Awaken The World Through Enlightened Media

Quotes by Daisetz Teitaro Suzuki

  1. “Emptiness which is conceptually liable to be mistaken for sheer nothingness is in fact the reservoir of infinite possibilities.”
  2. “Let the intellect alone, it has its usefulness in its proper sphere, but let it not interfere with the flowing of the life-stream.”
  3. “Who would then deny that when I am sipping tea in my tearoom I am swallowing the whole universe with it and that this very moment of my lifting the bowl to my lips is eternity itself transcending time and space?” 
  4. “The truth of Zen, just a little bit of it, is what turns one’s humdrum life, a life of monotonous, uninspiring commonplaceness, into one of art, full of genuine inner creativity.” 
  5. “Technical knowledge is not enough. One must transcend techniques so that the art becomes an artless art, growing out of the unconscious.” 
  6. “The intuitive recognition of the instant, thus reality… is the highest act of wisdom.”
  7. “Copying is slavery. The letter must never be followed, only the spirit is to be grasped. Higher affirmations live in the spirit. And where is the spirit? Seek it in your everyday experience, and therein lies abundance of proof for all you need.”
  8. “The mistake consists in our splitting into two what is really and absolutely one. Is not life one as we live it, which we cut to pieces by recklessly applying the murderous knife of intellectual surgery?”
  9. “When traveling is made too easy and comfortable, its spiritual meaning is lost. This may be called sentimentalism, but a certain sense of loneliness engendered by traveling leads one to reflect upon the meaning of life, for life is after all a travelling from one unknown to another unknown.”
  10. “The right art is purposeless, aimless! The more obstinately you try to learn how to shoot the arrow for the sake of hitting the goal, the less you will succeed in the one and the further the other will recede.”
  11. “The mind has first to be attuned to the Unconscious.”
  12. “Personal experience, therefore, is everything in Zen. No ideas are intelligible to those who have no backing of experience.”
  13. “Zen approaches it from the practical side of life-that is, to work out Enlightenment in life itself.”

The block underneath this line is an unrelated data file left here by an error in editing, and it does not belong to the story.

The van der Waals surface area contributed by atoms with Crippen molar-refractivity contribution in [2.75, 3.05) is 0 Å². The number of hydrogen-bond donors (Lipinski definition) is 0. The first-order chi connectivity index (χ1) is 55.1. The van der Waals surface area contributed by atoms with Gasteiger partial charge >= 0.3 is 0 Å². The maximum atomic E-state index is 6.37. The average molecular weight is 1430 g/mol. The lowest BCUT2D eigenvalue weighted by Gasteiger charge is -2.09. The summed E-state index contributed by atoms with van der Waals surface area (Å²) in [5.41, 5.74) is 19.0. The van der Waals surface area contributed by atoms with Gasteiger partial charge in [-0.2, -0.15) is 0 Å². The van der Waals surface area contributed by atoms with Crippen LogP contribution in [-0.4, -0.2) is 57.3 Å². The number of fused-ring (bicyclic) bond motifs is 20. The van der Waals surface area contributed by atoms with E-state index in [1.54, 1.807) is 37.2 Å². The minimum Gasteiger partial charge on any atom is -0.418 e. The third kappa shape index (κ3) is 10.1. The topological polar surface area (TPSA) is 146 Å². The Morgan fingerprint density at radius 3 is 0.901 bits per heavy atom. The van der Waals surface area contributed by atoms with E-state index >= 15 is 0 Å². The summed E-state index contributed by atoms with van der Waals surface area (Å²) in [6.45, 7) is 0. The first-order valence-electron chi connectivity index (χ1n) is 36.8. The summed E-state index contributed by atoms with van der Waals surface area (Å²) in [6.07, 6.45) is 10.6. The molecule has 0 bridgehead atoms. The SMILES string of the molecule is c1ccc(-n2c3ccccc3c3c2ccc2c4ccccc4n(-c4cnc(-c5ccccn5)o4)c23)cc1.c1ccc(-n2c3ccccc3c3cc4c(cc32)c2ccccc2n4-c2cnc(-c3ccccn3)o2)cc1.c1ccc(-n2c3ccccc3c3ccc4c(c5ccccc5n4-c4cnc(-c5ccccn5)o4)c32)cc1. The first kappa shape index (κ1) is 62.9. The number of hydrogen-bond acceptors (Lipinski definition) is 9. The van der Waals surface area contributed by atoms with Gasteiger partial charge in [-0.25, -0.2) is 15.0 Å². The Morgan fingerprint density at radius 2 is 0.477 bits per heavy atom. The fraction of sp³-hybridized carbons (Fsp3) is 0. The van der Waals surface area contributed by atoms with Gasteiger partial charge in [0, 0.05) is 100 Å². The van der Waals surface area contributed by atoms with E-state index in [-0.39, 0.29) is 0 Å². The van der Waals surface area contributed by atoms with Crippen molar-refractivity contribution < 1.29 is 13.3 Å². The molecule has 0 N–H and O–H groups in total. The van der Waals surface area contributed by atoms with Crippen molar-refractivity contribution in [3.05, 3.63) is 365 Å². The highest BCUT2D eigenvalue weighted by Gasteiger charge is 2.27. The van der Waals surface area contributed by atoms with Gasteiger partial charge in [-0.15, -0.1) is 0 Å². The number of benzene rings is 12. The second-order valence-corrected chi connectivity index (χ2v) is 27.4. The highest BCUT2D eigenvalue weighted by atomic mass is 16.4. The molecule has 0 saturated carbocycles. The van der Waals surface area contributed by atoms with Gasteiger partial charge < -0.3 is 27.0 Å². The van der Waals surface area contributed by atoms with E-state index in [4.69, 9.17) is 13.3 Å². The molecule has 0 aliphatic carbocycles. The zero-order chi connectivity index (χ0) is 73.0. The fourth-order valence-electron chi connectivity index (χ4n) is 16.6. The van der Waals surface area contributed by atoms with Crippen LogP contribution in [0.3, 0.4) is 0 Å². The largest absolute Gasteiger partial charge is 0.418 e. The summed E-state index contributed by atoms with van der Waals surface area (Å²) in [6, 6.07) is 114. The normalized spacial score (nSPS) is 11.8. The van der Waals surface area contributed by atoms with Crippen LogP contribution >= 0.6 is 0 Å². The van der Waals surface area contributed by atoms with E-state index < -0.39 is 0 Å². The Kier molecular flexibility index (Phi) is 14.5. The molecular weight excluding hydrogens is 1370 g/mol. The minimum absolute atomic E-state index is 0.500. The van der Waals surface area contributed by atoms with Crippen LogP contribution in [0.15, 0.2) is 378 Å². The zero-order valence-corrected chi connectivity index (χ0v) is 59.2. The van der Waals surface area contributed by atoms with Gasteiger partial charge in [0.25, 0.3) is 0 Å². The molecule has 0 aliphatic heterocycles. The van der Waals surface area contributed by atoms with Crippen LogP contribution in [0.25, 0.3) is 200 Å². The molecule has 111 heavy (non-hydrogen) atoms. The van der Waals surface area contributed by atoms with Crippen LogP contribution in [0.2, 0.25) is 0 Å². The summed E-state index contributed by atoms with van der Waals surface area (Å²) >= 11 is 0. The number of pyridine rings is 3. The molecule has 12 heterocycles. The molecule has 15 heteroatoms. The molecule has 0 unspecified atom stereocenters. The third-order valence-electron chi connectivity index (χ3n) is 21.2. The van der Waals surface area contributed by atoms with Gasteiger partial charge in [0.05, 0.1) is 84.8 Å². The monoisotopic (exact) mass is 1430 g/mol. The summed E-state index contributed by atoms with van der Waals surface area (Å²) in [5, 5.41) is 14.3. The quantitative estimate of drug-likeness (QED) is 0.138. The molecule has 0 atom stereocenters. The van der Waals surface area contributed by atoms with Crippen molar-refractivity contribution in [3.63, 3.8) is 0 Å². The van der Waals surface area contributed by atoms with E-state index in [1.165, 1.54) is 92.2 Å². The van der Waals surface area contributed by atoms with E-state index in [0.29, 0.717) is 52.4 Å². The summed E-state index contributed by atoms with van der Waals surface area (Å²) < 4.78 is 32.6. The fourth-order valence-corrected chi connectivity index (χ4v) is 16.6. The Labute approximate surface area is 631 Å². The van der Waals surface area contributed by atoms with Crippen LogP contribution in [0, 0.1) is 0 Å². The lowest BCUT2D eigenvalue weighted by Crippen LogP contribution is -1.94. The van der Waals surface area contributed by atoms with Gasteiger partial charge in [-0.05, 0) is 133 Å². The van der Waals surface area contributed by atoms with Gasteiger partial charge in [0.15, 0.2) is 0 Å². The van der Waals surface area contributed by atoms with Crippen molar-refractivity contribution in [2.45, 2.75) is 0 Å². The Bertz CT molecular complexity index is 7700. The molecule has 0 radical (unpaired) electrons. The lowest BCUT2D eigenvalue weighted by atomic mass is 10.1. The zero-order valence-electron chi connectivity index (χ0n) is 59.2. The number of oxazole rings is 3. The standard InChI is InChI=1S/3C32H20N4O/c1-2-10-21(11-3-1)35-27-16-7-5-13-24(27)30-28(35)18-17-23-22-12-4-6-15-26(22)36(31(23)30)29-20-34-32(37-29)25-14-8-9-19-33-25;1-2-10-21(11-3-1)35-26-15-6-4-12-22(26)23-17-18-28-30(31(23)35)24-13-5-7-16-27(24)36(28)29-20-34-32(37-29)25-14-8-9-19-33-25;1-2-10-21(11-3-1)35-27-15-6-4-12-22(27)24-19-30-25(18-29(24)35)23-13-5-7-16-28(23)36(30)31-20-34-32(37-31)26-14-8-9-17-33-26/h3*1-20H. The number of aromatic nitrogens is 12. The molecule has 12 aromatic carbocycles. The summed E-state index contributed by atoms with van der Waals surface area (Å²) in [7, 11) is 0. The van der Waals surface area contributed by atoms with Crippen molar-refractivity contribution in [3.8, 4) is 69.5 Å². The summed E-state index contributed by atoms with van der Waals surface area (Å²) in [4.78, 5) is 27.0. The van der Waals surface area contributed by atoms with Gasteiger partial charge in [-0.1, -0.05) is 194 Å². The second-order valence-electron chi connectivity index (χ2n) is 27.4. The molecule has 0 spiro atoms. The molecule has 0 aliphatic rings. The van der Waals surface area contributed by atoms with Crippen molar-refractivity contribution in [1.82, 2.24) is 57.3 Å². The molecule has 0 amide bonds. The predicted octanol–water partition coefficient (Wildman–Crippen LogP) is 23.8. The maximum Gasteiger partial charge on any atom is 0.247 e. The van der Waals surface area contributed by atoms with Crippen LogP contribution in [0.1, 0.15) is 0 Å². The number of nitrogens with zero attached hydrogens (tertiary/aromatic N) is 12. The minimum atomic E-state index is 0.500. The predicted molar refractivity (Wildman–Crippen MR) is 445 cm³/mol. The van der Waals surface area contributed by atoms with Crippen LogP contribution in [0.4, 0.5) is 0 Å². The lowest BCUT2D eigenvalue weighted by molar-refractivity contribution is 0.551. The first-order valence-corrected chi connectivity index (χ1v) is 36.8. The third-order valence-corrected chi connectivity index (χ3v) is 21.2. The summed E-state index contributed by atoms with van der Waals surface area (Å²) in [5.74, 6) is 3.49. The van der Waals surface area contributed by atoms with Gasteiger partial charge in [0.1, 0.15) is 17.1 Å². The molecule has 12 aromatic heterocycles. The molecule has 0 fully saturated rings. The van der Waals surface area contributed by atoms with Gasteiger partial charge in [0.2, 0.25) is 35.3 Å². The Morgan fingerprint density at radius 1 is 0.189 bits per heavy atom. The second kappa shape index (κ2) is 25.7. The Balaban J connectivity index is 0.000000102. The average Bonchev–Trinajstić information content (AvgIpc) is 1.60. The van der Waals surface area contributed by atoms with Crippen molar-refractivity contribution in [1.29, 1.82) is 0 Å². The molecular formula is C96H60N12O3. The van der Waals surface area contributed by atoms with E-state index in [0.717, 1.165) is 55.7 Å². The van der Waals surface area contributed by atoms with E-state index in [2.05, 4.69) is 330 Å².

14. “Fundamentally the marksman aims at himself.”
  15. “Art always has something of the unconscious about it.”
  16. “The greatest productions of art, whether painting, music, sculpture or poetry, have invariably this quality-something approaching the work of God.”
  17. “Life, according to Zen, ought to be lived as a bird flies through the air, or as a fish swims in the water.”
  18. “The truth of Zen, just a little bit of it, is what turns one’s hum drum life, a life of monotonous, uninspiring commonplaceness, into one of art, full of genuine inner creativity.”
  19. “Zen Makes use, to a great extent, of poetical expressions; Zen is wedded to poetry.”
  20. “Technical knowledge is not enough. One must transcend techniques so that the art becomes an artless art, growing out of the unconscious.”
  21. “If I am asked If I am asked, then, what Zen teaches, I would answer, Zen teaches nothing. Whatever teachings there are in Zen, they come out of one’s own mind. We teach ourselves; Zen merely points the way.”
  22. “Zen is the spirit of a man. Zen believes in his inner purity and goodness. Whatever is superadded or violently torn away, injures the wholesomeness of the spirit. Zen, therefore, is emphatically against all religious conventionalism.”
  23. “Zen wants us to acquire an entirely new point of view whereby to look into the mysteries of life and the secrets of nature. This is because Zen has come to the definite conclusion that the ordinary logical process of reasoning is powerless to give final satisfaction to our deepest spiritual needs.”
  24. “The basic idea of Zen is to come in touch with the inner workings of our being, and to do this in the most direct way possible, without resorting to anything external or superadded. Therefore, anything that has the semblance of an external authority is rejected by Zen. Absolute faith is placed in a man’s own inner being. For whatever authority there is in Zen, all comes from within.”
  25. “No great work has ever been accomplished without going mad-that is, when expressed in modern terms, without breaking through the ordinary level of consciousness and letting loose the hidden powers lying further below. These powers may be devilish sometimes, but there’s no doubt that they’re superhuman and work wonders. When the unconscious is tapped, it rises above individual limitations. Death, now, loses its sting altogether. And, this is where the Samurai training joins hands with Zen.”
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